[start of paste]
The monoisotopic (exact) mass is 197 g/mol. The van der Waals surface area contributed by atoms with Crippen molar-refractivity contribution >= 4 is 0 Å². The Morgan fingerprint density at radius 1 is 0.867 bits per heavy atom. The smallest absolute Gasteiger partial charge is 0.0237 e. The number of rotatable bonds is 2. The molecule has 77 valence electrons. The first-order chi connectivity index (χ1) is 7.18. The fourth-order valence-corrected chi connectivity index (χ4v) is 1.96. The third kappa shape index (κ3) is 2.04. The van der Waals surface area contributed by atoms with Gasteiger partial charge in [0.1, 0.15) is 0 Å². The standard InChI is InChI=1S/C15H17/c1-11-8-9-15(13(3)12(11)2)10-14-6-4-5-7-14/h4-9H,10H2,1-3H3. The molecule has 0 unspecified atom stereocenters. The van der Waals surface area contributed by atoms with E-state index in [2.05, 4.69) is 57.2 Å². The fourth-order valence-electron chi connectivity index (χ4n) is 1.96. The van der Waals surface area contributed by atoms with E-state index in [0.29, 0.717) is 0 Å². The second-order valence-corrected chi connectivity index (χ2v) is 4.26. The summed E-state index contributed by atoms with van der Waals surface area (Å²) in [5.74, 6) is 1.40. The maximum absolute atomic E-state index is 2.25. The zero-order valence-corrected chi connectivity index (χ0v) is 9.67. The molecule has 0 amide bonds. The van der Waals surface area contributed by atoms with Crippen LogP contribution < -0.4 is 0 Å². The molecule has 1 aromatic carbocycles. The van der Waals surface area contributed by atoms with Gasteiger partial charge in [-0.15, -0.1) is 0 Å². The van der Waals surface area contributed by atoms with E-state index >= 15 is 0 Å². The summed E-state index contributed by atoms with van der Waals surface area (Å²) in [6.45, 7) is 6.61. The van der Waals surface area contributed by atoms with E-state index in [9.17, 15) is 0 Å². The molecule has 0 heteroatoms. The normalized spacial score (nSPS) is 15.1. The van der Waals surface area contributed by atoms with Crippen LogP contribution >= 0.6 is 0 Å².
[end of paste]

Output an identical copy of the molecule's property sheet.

The monoisotopic (exact) mass is 197 g/mol. The van der Waals surface area contributed by atoms with Crippen molar-refractivity contribution >= 4 is 0 Å². The Morgan fingerprint density at radius 1 is 0.867 bits per heavy atom. The smallest absolute Gasteiger partial charge is 0.0237 e. The number of rotatable bonds is 2. The molecule has 77 valence electrons. The first-order chi connectivity index (χ1) is 7.18. The fourth-order valence-corrected chi connectivity index (χ4v) is 1.96. The third kappa shape index (κ3) is 2.04. The van der Waals surface area contributed by atoms with Gasteiger partial charge in [0.1, 0.15) is 0 Å². The standard InChI is InChI=1S/C15H17/c1-11-8-9-15(13(3)12(11)2)10-14-6-4-5-7-14/h4-9H,10H2,1-3H3. The molecule has 0 unspecified atom stereocenters. The van der Waals surface area contributed by atoms with E-state index in [2.05, 4.69) is 57.2 Å². The fourth-order valence-electron chi connectivity index (χ4n) is 1.96. The van der Waals surface area contributed by atoms with E-state index in [0.29, 0.717) is 0 Å². The second-order valence-corrected chi connectivity index (χ2v) is 4.26. The summed E-state index contributed by atoms with van der Waals surface area (Å²) in [5.74, 6) is 1.40. The maximum absolute atomic E-state index is 2.25. The zero-order valence-corrected chi connectivity index (χ0v) is 9.67. The molecule has 0 amide bonds. The van der Waals surface area contributed by atoms with Crippen LogP contribution < -0.4 is 0 Å². The molecule has 1 aromatic carbocycles. The van der Waals surface area contributed by atoms with Gasteiger partial charge in [-0.15, -0.1) is 0 Å². The van der Waals surface area contributed by atoms with E-state index >= 15 is 0 Å². The summed E-state index contributed by atoms with van der Waals surface area (Å²) in [6.45, 7) is 6.61. The van der Waals surface area contributed by atoms with E-state index in [9.17, 15) is 0 Å². The molecule has 0 heteroatoms. The normalized spacial score (nSPS) is 15.1. The van der Waals surface area contributed by atoms with Crippen LogP contribution >= 0.6 is 0 Å².